Why Is The U.S. West Experiencing A Megadrought?

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Why Is The U.S. West Experiencing A Megadrought?
Climate change is affecting the U.S. especially strongly in the west. Rivers and reservoirs are experiencing dangerously low levels.

The Colorado River is vanishing before our eyes.  

The nation's two largest reservoirs are at dangerously low levels.  

This was one of them, Lake Mead, In 2001 and then in 2015. In just fourteen years, the lake dropped 143 feet and fires are devastating forests and homes from Oregon to Arizona.

2022 has been a year of drought, but officials say the west has actually been in a megadrought since the year 2000.

Why is it so dry out west? Should we blame climate change? And most importantly for the 79 million Americans that live in the U.S. West: Is this the new normal?  

Scientists have answered these questions by studying the silent witnesses to climate's annual fluctuations in trees.  

Fat rings usually mean wet years, thin rings mean dry years. 

Ancient trees have revealed that the West has suffered periods of drought for centuries, long before giant dams or human-caused climate change.

But in February scientists wrote a paper in the journal Nature Climate Change putting the ongoing megadrought in historical perspective. 

They found drought conditions in the west haven't been this severe in at least 1200 years.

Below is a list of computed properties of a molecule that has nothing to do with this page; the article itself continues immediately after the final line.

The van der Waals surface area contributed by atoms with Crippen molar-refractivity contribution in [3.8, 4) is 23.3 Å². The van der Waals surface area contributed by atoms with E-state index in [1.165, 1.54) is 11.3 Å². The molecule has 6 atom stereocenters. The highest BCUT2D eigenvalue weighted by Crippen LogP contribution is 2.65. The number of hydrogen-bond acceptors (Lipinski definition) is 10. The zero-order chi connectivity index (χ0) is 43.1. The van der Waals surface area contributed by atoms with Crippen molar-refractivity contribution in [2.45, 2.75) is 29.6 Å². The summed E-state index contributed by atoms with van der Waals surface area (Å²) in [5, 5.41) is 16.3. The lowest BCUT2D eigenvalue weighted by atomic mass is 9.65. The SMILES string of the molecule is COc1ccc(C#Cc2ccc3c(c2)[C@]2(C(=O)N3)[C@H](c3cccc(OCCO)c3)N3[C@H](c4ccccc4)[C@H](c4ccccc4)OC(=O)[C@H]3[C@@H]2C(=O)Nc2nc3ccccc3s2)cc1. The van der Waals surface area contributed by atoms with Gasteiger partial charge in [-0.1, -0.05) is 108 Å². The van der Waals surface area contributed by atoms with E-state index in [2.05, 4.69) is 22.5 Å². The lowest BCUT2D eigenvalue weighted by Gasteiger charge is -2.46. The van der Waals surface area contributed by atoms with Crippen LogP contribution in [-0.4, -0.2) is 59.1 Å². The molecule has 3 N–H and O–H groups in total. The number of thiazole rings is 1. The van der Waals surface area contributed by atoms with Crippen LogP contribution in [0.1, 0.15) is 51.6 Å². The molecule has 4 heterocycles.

One driver of this megadrought is high temperatures. The blue line indicates the average temperature since 1895. 

Meanwhile, since 2000, the west has had mostly low precipitation. Notably, there's a shortage of snow. Snowpack is more valuable than rain, say scientists, since it moistens soils for months into the summer as it steadily melts.

Robert Davies is an associate professor at Utah State University. 

"The snowpack is definitely declining over the last 40 years, particularly in the lower and mid elevations," said Davies.  

There's another factor, what scientists call vapor pressure deficit, or more simply, dry air.  Over the last 22 years, the dry air has grown thirstier and thirstier, sucking moisture right out of the ground.  

As the drought has worsened, municipalities have desperately tapped their wells for water, but that's putting the system at severe risk. For example, in California's Central Valley, government data shows that groundwater is getting deeper and deeper to access. 

So how much of the blame can we pin on climate change? For the Nature paper, the scientists did two experiments using 29 climate models. In one they measured how a warming planet had exacerbated the megadrought. On the other, they simulated what soil moisture would be like if climate change had never happened. The warming planet, they found, made the drought worse by 19%. 

A few years of better snow and rain could break the western megadrought, the report says. But its authors expect the U.S. west's climate to become more and more arid. 

In the report it says the "increasingly dry baseline state" makes "future megadroughts increasingly likely" which will change the west for generations to come.